Family of the Year’s Self-Titled Album, Reviewed

The LA band is more than content to stay in their lane, which is…fine.

There’s something to be said for sticking with what works. Especially when the thing that works can net you a worldwide hit song and all that comes with it. Following the success of “Hero”—which was prominently featured in the widely acclaimed, Oscar-nominated Richard Linklater film, Boyhood—Family of the Year seems more than happy to ride the wave on their self-titled third album.

The quartet, consisting of singer/songwriter Joseph Keefe, his brother Sebastian Keefe on drums, keyboardist/vocalist Christina Schroeter, and guitarist/vocalist James Buckey, were living the struggle of so many other bottom-tier acts prior to the success of “Hero”. In a June 2015 interview with the New York Post, Keefe explains that the band was on tour so much it didn’t have a permanent apartment, opting either to rent short-term via Airbnb or visit his mom on the east coast.

That all changed when Linklater decided to use “Hero” in his film. Keefe explains in the interview that Linklater originally “told me that the song was almost too perfect and that he was worried it hit the nail on the head a little too hard. But he went with it and we’re glad he did!” Because of that decision the single gained new life, absorbing and harnessing the emotional power of the film that exposed it to millions of new listeners.

For their third album, it seems the band would like to capture that sort of magic again. This collection is less of a follow-up to 2012’s Loma Vista and more of a hopeful soundtrack to the (for now) non-existent Boyhood: The Sequel. For the most part, their sunny, carefree style remains intact and if you’re looking for a backing track for your coming-of-age film project, Joseph Keefe probably wants a word with you.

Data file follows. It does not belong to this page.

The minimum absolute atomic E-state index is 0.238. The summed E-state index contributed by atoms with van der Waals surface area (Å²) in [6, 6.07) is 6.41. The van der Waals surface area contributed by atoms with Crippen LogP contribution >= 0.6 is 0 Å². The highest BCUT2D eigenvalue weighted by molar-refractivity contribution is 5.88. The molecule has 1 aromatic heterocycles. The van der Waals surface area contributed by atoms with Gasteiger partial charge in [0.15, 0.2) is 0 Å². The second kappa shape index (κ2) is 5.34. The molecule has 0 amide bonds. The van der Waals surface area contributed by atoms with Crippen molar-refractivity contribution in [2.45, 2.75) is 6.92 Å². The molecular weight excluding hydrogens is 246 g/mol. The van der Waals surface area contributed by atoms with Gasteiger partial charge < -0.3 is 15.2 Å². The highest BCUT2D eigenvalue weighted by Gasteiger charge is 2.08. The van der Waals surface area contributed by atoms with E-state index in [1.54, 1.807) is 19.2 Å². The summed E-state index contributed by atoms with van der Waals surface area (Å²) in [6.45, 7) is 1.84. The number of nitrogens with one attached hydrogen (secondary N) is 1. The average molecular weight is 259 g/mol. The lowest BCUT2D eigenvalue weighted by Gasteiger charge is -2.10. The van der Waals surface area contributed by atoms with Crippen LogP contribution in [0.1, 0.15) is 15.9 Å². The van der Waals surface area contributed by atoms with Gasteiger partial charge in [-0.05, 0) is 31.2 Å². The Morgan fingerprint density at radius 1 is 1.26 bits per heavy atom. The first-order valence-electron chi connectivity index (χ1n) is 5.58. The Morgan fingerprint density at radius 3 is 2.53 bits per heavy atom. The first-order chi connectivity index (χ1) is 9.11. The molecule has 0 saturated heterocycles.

The album opens with the lead single “Make You Mine”, a song about a summer romance that would work well for a couple spins at your next pool party. Driving piano and strumming guitar chords provide a straightforward and melodic earworm. Keefe’s bright and airy vocals keep things light and the repetitiveness of the hook ensures you’ll be singing “summertime gonna make you mine” for weeks whether you like it or not. The good vibes turn ultra-shallow in “Facepaint”, a song about some sort of teen-turned-festival queen. I imagine the lyrics “feathers and face paint is all that she wears,” were jotted down just a few minutes after The 32 Best Looks From Coachella showed up in the band’s Twitter feed.

The album’s weapon of choice reveals itself in the next six songs: Bite-sized, Tumblr-ready lyrical pontifications on love, loss, life and death. Keefe, heavily armed with his rhyming dictionary, has a knack for riffing on these thoughts in two-line phrases but doesn’t seem to feel the need to connect those phrases to any larger theme.

In “We Need Love”, we see the best version of this formula. It’s a fine pop song, with soaring melodies, jangly guitars, chorus-style harmonies and an arena-ready drum track. Keefe’s vocals shine in the chorus, singing, “We need love even when they say we’re not good enough / We’re good enough.”

Elsewhere, Family of the Year is both sad and hopeful. Keefe presents an incredulous perspective on death in “May I Miss You” (“I’ll live my life and I’ll die, cause everything dies /But it don’t seem right”), and an alternately accepting view on the same topic in “Give A Little” (“You gotta speak a little louder / You gotta be a little prouder / ‘Cause you know that someday your bones will be in the ground.”).

The album, so broad and accessible, lends itself completely to help from the independent film industry. Perhaps out of necessity. Keefe’s songwriting ability is apparent but could benefit from breaking away from his dependency on generic rhyme schemes. After multiple listens it becomes tiring at best (“Dead Poets”) and trite and predictable at worst (“The Dance”). Family of the Year isn’t out to forge any new paths, so maybe we enjoy it for what it is—an inoffensive collection of pop songs–and not think about it too hard. Soon enough, a film could come along and help us out with that. C PLUS